An Example of the Problem

Recently, Ford issued a press release stating the automaker sold more vehicles in Europe during March 2010 than any other automaker.  The story was widely covered in the automotive journalism world but there was one problem: the facts weren’t all true.  The industry-leading Automotive News newspaper reported a few days later that Ford outsold Volkswagen in the 27 countries comprising the European Union, but include non-European Union countries and Volkswagen leaps ahead by 482 units.

The story itself may not have been the most significant automotive event in April, but basic journalistic practices of checking sources and not believing everything you hear should be considered when writing any story.

Let’s take a look at the balance of feature stories versus news on the homepages of Motor Trend, Car and Driver, Autoblog and Jalopnik.  We won’t be visiting the subscription-only Web site of Automotive News, a publication that leads the field in original reporting.

Motor Trend's homepage

On Motor Trend’s homepage, the Wide Open Throttle section is placed front-and-center.  Original videos are on the right while a mix of reviews and special features show on the slider to the left.  Should you view the homepage yourself, you’d see the Blogs section filled with original reporting on an event called One Lap of America 2010.

Car and Driver's homepage

Head to Car and Driver’s Web site and the focus is on automotive reviews.  “Car News” is a small and cramped section underneath the four-item slider.  Blogs are relegated to a place below that.  As for original automotive journalism, the magazine occasionally has it, though it may be highlighted better in the print edition.

Autoblog's homepage

Autoblog’s approach to feature stories vs. automotive news seems to be: “cover everything.”  Most stories are taken or adapted from automaker press releases or other magazines with a bit of analysis, so you could consider Autoblog a portal for automotive journalism.

Jalopnik's homepage

Jalopnik uses a healthy dose of humorous feature stories along with some automotive news.  The news section is less comprehensive than other sources, but Jalopnik has a good amount of original reporting along with the stories that all outlets cover.

Inside Line's homepage

Insideline is part of Edmunds’ family of automotive sites, like Edmunds.com and AutoObserver.com. The site, pictured above, focuses on reviews and the brief bits of automotive news you can find everywhere.  Auto Observer is devoted to longer-form pieces of automotive journalism that might require more research and time than allowed for daily news updates.

The Takeaway

Automotive journalism sites all integrate feature stories and press release-based blogs with original reporting and reviews.  What’s most important is to never lose one’s voice and simply become an outlet of summarized press releases.  While most Web editors work on the daily flow of news stories, editors could be permitted to pursue longer stories requiring more research.  The sad fact is that a particularly engaging photo gallery might produce nearly as many page views, but showing that dedication to original reporting, at the very least, could bolster the publication’s reputation.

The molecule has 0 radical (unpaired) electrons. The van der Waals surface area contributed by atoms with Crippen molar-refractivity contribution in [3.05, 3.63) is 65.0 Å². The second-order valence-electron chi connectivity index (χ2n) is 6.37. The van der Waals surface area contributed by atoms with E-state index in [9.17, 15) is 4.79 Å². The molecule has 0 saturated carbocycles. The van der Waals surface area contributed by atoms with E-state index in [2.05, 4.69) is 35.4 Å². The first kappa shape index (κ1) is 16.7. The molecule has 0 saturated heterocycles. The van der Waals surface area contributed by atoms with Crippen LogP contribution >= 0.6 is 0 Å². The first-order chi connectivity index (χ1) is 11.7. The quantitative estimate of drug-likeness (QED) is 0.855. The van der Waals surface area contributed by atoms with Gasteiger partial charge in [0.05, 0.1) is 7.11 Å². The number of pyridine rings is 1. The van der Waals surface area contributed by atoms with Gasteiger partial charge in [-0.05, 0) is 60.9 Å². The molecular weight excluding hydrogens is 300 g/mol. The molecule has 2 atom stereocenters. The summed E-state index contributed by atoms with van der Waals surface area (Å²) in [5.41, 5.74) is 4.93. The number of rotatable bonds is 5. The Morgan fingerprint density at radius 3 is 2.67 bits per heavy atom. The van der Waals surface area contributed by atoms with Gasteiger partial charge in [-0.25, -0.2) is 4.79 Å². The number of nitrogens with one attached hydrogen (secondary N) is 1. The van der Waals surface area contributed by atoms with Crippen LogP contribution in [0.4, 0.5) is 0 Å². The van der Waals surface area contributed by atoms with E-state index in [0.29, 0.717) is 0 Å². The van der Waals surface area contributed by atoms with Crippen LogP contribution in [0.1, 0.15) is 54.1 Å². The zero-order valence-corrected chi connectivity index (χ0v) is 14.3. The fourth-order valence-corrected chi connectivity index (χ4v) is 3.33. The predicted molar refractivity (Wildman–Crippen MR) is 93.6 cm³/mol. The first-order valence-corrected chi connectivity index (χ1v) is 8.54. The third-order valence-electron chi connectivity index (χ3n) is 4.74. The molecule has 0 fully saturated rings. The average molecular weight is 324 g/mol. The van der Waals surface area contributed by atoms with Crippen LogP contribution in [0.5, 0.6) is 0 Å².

The future of so-called “Buff books” like Motor Trend and Car and Driver largely rests on the health of the automotive industry.  If people are buying new vehicles, they will need a place like Motor Trend or Car and Driver for research and reviews.  That is where a significant portion of Web traffic is derived.  Plus, while blogs and magazine sites may feature non-automotive advertisements, the majority of paid ads will still be from automakers.  In a better economy, automakers have more money to spend on advertising.

In 2009, for example, advertising revenue was taking its toll on the content of Jalopnik.

“Our Gawker overlords,” wrote Jalopnik’s head editor Ray Wert in January, “forced me to cut our editorial budget in half while simultaneously demanding increased traffic. … We chased the same carrot as Autoblog, Motor Trend , and the rest, pursuing what we were told was the “growth segment” of the automotive universe — general consumers and non-enthusiasts.”

Wert continues his fascinating editorial by summarizing Jalopnik’s renewed sense of purpose: “…breaking stories by shining a light on the dark underbelly of the automotive world.”

There are countless Web-only outlets of automotive news and features ready to challenge the Web sites of magazines like Automobile, Road and Track, Car and Driver and Motor Trend.  While Autoblog chooses the mainstream route, relying on new car consumers as much as enthusiasts, Jalopnik takes a different path.  Regardless of approach, one thing is clear: the magazine sites must never become complacent or plenty of Web publications might take their place.